Tell us a little bit about yourself and how you got started in music.
My parents, Charlotte Galloway and Uriah Theophilus Cartwright played music in our home every day! Mom was a finger-popper. Dad loves classics, jazz and blues. No rock & roll for him. They put me in dancing school at four. I sang and danced for four years at recitals and the footlights captured my soul. I’ve been a ham ever since. From 8 to 12, I sang in the choir at St. Clement Pope Elementary School and played tenor drum and glockenspiel in the marching band. At Bishop McDonnell High, I was Liza Doolittle in My Fair Lady and I sang in the glee club. From 16 to 27, I raised my two children, Michael and Michele. At 27, I started singing professionally in Philadelphia and have never looked back!
What do you enjoy most about your profession and why did you choose it in the first place?
Music chose me at a very young age. My dance teacher, Bernice Johnson, gave my mother the music sheet for “Somebody Loves Me” and Mom taught me the song in English and French because both lyrics were on the sheet and she loved French so much she named me Renee, thus Joan Renee Cartwright. Though I tried quitting music three times, something or someone has always brought me right back to singing.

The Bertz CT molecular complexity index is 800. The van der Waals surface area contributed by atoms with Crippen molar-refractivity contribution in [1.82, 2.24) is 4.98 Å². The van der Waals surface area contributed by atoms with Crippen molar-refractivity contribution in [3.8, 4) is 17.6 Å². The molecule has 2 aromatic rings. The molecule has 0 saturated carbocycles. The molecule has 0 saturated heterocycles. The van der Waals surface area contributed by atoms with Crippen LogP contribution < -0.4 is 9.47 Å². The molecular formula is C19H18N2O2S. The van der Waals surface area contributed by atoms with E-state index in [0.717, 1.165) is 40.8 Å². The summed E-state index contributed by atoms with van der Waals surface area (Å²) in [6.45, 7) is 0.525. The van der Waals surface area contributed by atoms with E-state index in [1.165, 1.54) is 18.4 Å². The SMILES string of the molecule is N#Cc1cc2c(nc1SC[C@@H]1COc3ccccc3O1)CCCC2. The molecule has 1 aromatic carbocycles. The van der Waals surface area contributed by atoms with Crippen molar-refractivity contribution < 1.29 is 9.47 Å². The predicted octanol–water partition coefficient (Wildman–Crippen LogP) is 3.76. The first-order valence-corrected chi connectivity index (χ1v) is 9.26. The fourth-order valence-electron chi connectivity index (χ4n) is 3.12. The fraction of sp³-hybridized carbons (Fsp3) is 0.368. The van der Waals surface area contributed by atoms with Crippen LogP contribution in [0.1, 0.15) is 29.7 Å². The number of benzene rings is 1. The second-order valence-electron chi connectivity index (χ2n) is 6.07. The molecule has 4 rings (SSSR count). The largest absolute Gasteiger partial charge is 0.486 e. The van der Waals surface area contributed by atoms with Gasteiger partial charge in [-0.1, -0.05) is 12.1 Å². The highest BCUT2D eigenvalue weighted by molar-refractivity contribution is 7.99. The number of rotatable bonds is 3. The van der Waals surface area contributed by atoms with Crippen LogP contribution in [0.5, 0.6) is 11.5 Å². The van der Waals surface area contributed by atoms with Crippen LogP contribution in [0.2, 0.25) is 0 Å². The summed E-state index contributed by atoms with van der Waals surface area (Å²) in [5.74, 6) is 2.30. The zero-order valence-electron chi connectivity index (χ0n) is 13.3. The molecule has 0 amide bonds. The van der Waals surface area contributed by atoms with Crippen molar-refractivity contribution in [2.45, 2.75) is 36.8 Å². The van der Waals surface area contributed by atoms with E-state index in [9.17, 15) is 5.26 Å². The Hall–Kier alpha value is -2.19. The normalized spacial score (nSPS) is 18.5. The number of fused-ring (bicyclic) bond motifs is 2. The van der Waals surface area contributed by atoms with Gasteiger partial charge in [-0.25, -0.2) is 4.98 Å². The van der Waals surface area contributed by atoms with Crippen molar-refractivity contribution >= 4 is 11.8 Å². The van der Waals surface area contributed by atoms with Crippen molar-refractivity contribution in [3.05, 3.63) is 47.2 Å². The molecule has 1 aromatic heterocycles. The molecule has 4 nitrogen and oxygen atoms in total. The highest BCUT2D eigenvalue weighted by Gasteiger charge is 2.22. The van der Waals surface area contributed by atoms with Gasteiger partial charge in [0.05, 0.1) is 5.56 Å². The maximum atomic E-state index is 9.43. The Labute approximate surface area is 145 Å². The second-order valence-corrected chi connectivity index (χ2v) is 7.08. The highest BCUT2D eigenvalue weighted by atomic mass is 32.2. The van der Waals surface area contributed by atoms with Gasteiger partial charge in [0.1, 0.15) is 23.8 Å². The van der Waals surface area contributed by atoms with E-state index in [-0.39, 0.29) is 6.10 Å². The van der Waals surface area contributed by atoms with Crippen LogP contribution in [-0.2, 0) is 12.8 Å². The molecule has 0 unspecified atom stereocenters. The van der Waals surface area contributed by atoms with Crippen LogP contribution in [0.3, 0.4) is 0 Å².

Music is the mastery of mind. It keeps you in a place of being for moments at a time. Get caught up in its labyrinth, leading to a thousands doors to one simple end – LOVE! In my mind, musicians are at the top of the food chain. I love flying in airplanes and music has taken me not only around the world to five continents and 15 countries but to the top of the mountain, literally. I sang in Montpelier, Gstaad and Zermatt, Switzerland; Meribel, France; Enna, Sicily; Bolzano, Italy. All of these places are high up in the mountains of Europe. I sang in Petropolis, Brazil, high above Rio de Janero with an American guitarist, Frank Gaskin, Jr.
What was the inspiration for your company/project?
I saw a need to promote women musicians in the mid-1990s, when I returned from touring Europe for six years. I developed a presentation on Women in Jazz and took it to colleges and secondary schools from 1997 to 2001, through Student Enrichment in the Arts Grants from Broward Schools, entertaining and educating thousands of children. To date, I estimate that 8,000 students have seen this presentation in Broward, Miami-Dade and Palm Beach Counties; New York City, Atlanta, GA; Tokyo, Japan and Tianjin, China. See these videos:
After touring China as a singer, I returned to Florida in December, 2006 and in March 2007, incorporated WOMEN IN JAZZ SOUTH FLORIDA, INC. as a non-profit organization so that I could apply for grants to do programming. The membership began with about 20 founding members who paid $100 each and received Certificates. That money enabled me to apply for 501(c)(3) status ($750) and build the website. To date, we have attracted 133 members: 74 supporters, 59 musicians, 24 men and 6 students. www.wijsf.com/musicians.htm
Let’s talk about Women in Jazz… a little bit about the organization including how and why did you start WIJ?
Besides the new compilation featuring 10 female composers, the programs we have produced with women men and students.
What is the biggest risk you ever took professionally and/or the biggest obstacle you have overcome?